Workaholic Adkins also stars in INCOMING, a very low-budget sci-fi thriller shot on the cheap in Serbia. It's got a potentially interesting idea that's conveyed in a derivative fashion for the most part, though like THE DEBT COLLECTOR, it does represent a stretch of sorts, this time with marginally better results. INCOMING is set in a future where the world's terrorists are all held at the International Space Station, a sort of Gitmo-in-space that's a black ops site sanctioned by all of the world's governments but still somehow a secret. The whole operation is run by one guy, eccentric and sadistic Kingsley (Lucas Loughran), who regularly subjects the prisoners to "enhanced interrogation" and also designed the infallible (SPOILER: it's fallible) security system. Supply pilot Bridges (Aaron McCusker of SHAMELESS) arrives for a delivery with a pair of visitors in tow: rogue CIA agent Reiser (Adkins), who's ostensibly there to check on Kingsley, and Dr. Stone (Michelle Lehane), who's there to make sure the prisoners are being treated in a humane fashion ("The Geneva Convention doesn't apply in space!" Reiser barks). Stone expresses concern over Kingsley's treatment of Argun (Vahidin Prelic), the suspected "Alpha" leader of a terrorist organization known as "Wolf Pack," who claimed responsibility for the destruction of Big Ben in London five years earlier (a really shitty visual effect that opens the film). Of course, bleeding heart Stone disobeys protocol and lets herself into Argun's cell to talk to him, and he promptly overpowers her and frees his other Wolf Pack cohorts. They gain control of the Space Station and commandeer its nuclear-capability self-destruct system, steering it toward Moscow, rendering the spacecraft a giant suicide bomb that will start WWIII.

INCOMING doesn't really do Adkins any favors as far as advancing his career beyond DTV, but he at least has the chance to play a sociopathic, cold-blooded anti-hero, taking on both the Wolf Pack and Stone and Bridges, who he eventually sees not as allies but as potential whistleblowers. The film isn't really interested in exploring those implications, but it doesn't have the budget to do much else, so there's a lot of talking and walking around to get it to a reasonable running time. The "standoff on a space station" motif can't help but remind you of somewhat similar scenarios in OUTLAND and the obscure SPACE RAGE, and when the Wolf Pack takes over the vessel, INCOMING essentially turns into CON AIR IN SPACE, minus a cast of recognizable character actors seeing who can go the most over the top. No offense to Prelic, but Argun is hardly the next Cyrus the Virus. Despite the Asylum-level visual effects, INCOMING has a harmless, early '80s New World vibe to it, with a space station set that's moderately effective in a GALAXY OF TERROR/FORBIDDEN WORLD kind of way. It's hardly the worst thing Adkins has done, but it's another example of him spinning his wheels in forgettable fare when he should be headlining bigger movies. It seems like I just said that... (Unrated, 89 mins)

Monday, June 11, 2018

In Theaters: HOTEL ARTEMIS (2018)

(UK/US/China - 2018)

Written and directed by Drew Pearce. Cast: Jodie Foster, Sterling K. Brown, Sofia Boutella, Jeff Goldblum, Dave Bautista, Charlie Day, Zachary Quinto, Brian Tyree Henry, Jenny Slate, Kenneth Choi, Evan Jones, Josh Tillman. (R, 94 mins)

Publicity materials, trailers, and TV spots for HOTEL ARTEMIS did a good job of hiding that it could more or less qualify as sci-fi, with its future dystopia setting, high-tech surgical procedures, and assassins upping their game with ocular implants. The feature directing debut of IRON MAN 3 co-writer and music video vet Drew Pearce--a member of the inner circle of hipster rocker Father John Misty, who appears here under his real name Josh Tillman--HOTEL ARTEMIS is a derivative mash-up of BLADE RUNNER and SMOKIN' ACES, with generous doses of JOHN WICK and John Carpenter. It's exactly the kind of mid-budget film that used to do decent business in spring or early fall but is virtually guaranteed to bomb in the summer season of sequels-and-superheroes. HOTEL ARTEMIS doesn't have an original thought in its head, but what it does have is a wildly eclectic and very game cast, some colorfully effective future/neo-noir cinematography by frequent Park Chan-wook collaborator Chung-hoon Chung, and an appropriately synthy, Carpenter-esque score by Cliff Martinez. It's fast-paced, has some dark-humored wit, and there's no shortage of blood-splattered mayhem. Admittedly, there isn't really much here of any substance, but it's enjoyable fun while you're watching, and it's gonna have a long life on streaming and cable not long after its blink-and-you-missed-it departure from theaters.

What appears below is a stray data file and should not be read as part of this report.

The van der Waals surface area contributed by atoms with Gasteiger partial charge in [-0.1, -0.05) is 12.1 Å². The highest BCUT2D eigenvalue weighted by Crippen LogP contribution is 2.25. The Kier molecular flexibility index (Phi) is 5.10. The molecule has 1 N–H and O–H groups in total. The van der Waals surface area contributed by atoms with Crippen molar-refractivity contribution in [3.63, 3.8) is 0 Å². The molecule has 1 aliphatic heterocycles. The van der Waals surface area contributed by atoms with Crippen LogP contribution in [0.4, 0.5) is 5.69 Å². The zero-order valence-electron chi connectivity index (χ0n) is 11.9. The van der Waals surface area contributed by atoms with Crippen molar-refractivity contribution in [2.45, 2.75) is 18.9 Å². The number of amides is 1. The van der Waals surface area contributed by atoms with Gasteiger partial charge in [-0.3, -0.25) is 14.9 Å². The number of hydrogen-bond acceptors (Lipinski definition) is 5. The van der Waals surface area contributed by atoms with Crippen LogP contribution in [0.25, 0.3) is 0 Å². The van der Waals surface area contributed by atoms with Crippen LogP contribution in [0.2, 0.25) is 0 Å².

In a corporation-controlled 2028 Los Angeles, the water supply has been cut off from all but the extremely wealthy, leading to large-scale, city-wide rioting. The police are overwhelmed, and even with drones and missiles regularly hitting targets throughout the area, the city is a crime-infested hellscape. Caught in the rioting are a quartet of bank robbers that's reduced to a duo after a shootout with cops (for the curious, Father John Misty bites it fairly quickly). They make their way to the Hotel Artemis in the heart of downtown L.A., a 12-story building where the penthouse floor is a secret hospital for the city's criminals seeking refuge and off-the-record medical attention (the first rule: "No killing the other patients"). Membership is required and everyone is given an alias based on their room assignments. The brothers--sensible, diligent Waikiki (THIS IS US' Sterling K. Brown) and irresponsible, drug-abusing Honolulu (Brian Tyree Henry)--arrive and are tended to by The Nurse (Jodie Foster), who runs a tight ship with her loyal orderly and security chief Everest (Dave Bautista).